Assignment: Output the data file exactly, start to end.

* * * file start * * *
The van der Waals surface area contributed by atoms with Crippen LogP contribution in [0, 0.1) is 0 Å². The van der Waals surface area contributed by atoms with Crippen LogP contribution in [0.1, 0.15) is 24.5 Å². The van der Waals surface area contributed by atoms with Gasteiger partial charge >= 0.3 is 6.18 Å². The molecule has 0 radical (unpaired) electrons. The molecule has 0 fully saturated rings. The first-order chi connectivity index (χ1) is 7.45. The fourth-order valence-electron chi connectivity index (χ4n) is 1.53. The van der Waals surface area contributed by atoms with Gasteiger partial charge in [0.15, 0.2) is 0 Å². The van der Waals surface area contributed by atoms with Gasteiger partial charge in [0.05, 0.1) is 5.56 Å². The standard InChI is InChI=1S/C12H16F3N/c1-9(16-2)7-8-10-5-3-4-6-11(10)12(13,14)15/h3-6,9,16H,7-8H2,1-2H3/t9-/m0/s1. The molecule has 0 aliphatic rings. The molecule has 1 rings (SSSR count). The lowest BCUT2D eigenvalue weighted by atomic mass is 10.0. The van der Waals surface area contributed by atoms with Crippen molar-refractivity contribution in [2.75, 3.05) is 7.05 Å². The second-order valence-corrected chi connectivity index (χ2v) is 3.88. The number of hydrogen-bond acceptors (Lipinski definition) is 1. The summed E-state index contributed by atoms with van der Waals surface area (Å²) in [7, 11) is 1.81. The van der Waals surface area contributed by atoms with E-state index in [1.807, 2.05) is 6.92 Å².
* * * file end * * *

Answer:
The van der Waals surface area contributed by atoms with Crippen LogP contribution in [0, 0.1) is 0 Å². The van der Waals surface area contributed by atoms with Crippen LogP contribution in [0.1, 0.15) is 24.5 Å². The van der Waals surface area contributed by atoms with Gasteiger partial charge >= 0.3 is 6.18 Å². The molecule has 0 radical (unpaired) electrons. The molecule has 0 fully saturated rings. The first-order chi connectivity index (χ1) is 7.45. The fourth-order valence-electron chi connectivity index (χ4n) is 1.53. The van der Waals surface area contributed by atoms with Gasteiger partial charge in [0.15, 0.2) is 0 Å². The van der Waals surface area contributed by atoms with Gasteiger partial charge in [0.05, 0.1) is 5.56 Å². The standard InChI is InChI=1S/C12H16F3N/c1-9(16-2)7-8-10-5-3-4-6-11(10)12(13,14)15/h3-6,9,16H,7-8H2,1-2H3/t9-/m0/s1. The molecule has 0 aliphatic rings. The molecule has 1 rings (SSSR count). The lowest BCUT2D eigenvalue weighted by atomic mass is 10.0. The van der Waals surface area contributed by atoms with Crippen molar-refractivity contribution in [2.75, 3.05) is 7.05 Å². The second-order valence-corrected chi connectivity index (χ2v) is 3.88. The number of hydrogen-bond acceptors (Lipinski definition) is 1. The summed E-state index contributed by atoms with van der Waals surface area (Å²) in [7, 11) is 1.81. The van der Waals surface area contributed by atoms with E-state index in [1.807, 2.05) is 6.92 Å².